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Riverview Nursing Home (Elisha Harris–Henry Howard House)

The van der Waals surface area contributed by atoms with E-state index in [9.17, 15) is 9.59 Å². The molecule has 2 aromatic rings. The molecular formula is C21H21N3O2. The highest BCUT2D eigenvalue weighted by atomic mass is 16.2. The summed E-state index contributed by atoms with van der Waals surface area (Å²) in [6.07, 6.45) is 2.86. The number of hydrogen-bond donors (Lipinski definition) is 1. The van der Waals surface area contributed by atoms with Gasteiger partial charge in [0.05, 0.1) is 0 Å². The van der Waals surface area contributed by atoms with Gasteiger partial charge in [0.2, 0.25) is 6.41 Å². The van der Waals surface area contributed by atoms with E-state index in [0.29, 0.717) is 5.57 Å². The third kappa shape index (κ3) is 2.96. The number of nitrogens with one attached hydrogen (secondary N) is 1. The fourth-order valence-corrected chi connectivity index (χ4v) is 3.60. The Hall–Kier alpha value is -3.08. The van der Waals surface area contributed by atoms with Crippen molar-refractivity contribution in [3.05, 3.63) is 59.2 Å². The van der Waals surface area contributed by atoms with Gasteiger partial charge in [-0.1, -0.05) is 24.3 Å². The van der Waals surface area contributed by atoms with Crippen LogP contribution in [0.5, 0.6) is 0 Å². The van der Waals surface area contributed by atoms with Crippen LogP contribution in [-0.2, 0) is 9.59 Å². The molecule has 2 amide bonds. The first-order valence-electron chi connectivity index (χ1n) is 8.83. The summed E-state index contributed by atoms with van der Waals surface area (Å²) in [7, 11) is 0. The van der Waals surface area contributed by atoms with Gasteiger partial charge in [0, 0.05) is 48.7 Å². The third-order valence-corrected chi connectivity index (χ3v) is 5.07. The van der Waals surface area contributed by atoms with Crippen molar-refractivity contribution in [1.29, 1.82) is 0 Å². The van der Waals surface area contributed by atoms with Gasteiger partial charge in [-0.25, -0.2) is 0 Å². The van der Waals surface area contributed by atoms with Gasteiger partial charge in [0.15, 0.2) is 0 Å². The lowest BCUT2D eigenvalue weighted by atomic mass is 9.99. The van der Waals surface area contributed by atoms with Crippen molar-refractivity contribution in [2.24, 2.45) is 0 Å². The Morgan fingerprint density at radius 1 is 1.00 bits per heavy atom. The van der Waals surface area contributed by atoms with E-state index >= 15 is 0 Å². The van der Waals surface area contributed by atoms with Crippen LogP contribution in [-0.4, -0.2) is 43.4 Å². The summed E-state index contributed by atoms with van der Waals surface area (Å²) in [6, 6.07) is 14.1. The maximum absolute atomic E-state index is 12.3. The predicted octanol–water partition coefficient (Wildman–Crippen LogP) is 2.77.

Christopher Greene located his Queen Anne house adjacent to the grand Greek Revival residence commissioned by the industrialist who founded the town as a major mill center. Elisha Harris's house is as conspicuously set on axis at the top of its sloping lawn as the other is skewed on its site and concealed. Here the three-story central block is flanked by two-story wings. Each of these is topped by a windowed cupola, forcefully cornered by paired piers and capped by a projecting roof. This lavish Greek Revival house underwent some Victorian renovation before Harris's son-in-law, Henry Howard, made major Neo-Colonial alterations, most notably the swelling semicircular porch, which once had a square porch on top of it that formed a belvedere shelter in front of the central window. Rooftop balustrades, like those over the front porch and side bays, once also crowned the upper porch and wings above the second story. The earlier alterations and the barn may be of the same date. Clearly the house was intended to provide multilevel views of a pretty stretch of the Pawtuxet, so much of which these mill owners regarded simply as a commodity. Perpetuating the “Riverview” theme for its own commercial end, the nursing home preserves a decayed ghost of the old image in front, with extensive modern additions behind which incorporate the barn. Even in its present knocked-about state, this house can be appreciated as among the grand Greek Revival efforts in the state, with an equally grand Neo-Colonial finale.
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